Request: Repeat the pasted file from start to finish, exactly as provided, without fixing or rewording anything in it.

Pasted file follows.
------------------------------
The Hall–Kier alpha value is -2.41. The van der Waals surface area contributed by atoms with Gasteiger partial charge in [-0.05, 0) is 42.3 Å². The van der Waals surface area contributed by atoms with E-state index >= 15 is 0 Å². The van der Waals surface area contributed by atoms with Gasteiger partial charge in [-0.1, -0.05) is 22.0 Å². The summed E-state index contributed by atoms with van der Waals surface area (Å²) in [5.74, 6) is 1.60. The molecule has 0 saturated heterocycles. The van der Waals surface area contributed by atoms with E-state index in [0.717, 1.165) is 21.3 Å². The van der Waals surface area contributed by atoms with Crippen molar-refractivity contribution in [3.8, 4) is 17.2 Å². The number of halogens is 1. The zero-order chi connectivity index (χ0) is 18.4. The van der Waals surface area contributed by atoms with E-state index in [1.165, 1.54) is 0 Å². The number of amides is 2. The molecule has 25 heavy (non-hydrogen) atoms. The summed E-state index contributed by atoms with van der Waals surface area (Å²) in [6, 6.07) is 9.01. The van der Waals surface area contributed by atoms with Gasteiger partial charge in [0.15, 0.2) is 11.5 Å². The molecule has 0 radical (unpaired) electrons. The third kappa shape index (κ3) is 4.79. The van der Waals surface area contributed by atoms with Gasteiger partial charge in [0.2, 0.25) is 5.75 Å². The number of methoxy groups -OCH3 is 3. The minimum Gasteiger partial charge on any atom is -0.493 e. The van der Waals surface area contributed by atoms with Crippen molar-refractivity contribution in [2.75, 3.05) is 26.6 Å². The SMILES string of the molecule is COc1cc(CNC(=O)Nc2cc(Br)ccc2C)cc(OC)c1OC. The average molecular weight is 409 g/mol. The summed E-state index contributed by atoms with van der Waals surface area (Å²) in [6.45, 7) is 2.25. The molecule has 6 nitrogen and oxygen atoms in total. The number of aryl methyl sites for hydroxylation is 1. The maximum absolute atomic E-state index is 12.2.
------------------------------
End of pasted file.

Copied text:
The Hall–Kier alpha value is -2.41. The van der Waals surface area contributed by atoms with Gasteiger partial charge in [-0.05, 0) is 42.3 Å². The van der Waals surface area contributed by atoms with E-state index >= 15 is 0 Å². The van der Waals surface area contributed by atoms with Gasteiger partial charge in [-0.1, -0.05) is 22.0 Å². The summed E-state index contributed by atoms with van der Waals surface area (Å²) in [5.74, 6) is 1.60. The molecule has 0 saturated heterocycles. The van der Waals surface area contributed by atoms with E-state index in [0.717, 1.165) is 21.3 Å². The van der Waals surface area contributed by atoms with Crippen molar-refractivity contribution in [3.8, 4) is 17.2 Å². The number of halogens is 1. The zero-order chi connectivity index (χ0) is 18.4. The van der Waals surface area contributed by atoms with E-state index in [1.165, 1.54) is 0 Å². The number of amides is 2. The molecule has 25 heavy (non-hydrogen) atoms. The summed E-state index contributed by atoms with van der Waals surface area (Å²) in [6, 6.07) is 9.01. The van der Waals surface area contributed by atoms with Gasteiger partial charge in [0.15, 0.2) is 11.5 Å². The molecule has 0 radical (unpaired) electrons. The third kappa shape index (κ3) is 4.79. The van der Waals surface area contributed by atoms with Gasteiger partial charge in [0.2, 0.25) is 5.75 Å². The number of methoxy groups -OCH3 is 3. The minimum Gasteiger partial charge on any atom is -0.493 e. The van der Waals surface area contributed by atoms with Crippen molar-refractivity contribution in [2.75, 3.05) is 26.6 Å². The SMILES string of the molecule is COc1cc(CNC(=O)Nc2cc(Br)ccc2C)cc(OC)c1OC. The average molecular weight is 409 g/mol. The summed E-state index contributed by atoms with van der Waals surface area (Å²) in [6.45, 7) is 2.25. The molecule has 6 nitrogen and oxygen atoms in total. The number of aryl methyl sites for hydroxylation is 1. The maximum absolute atomic E-state index is 12.2.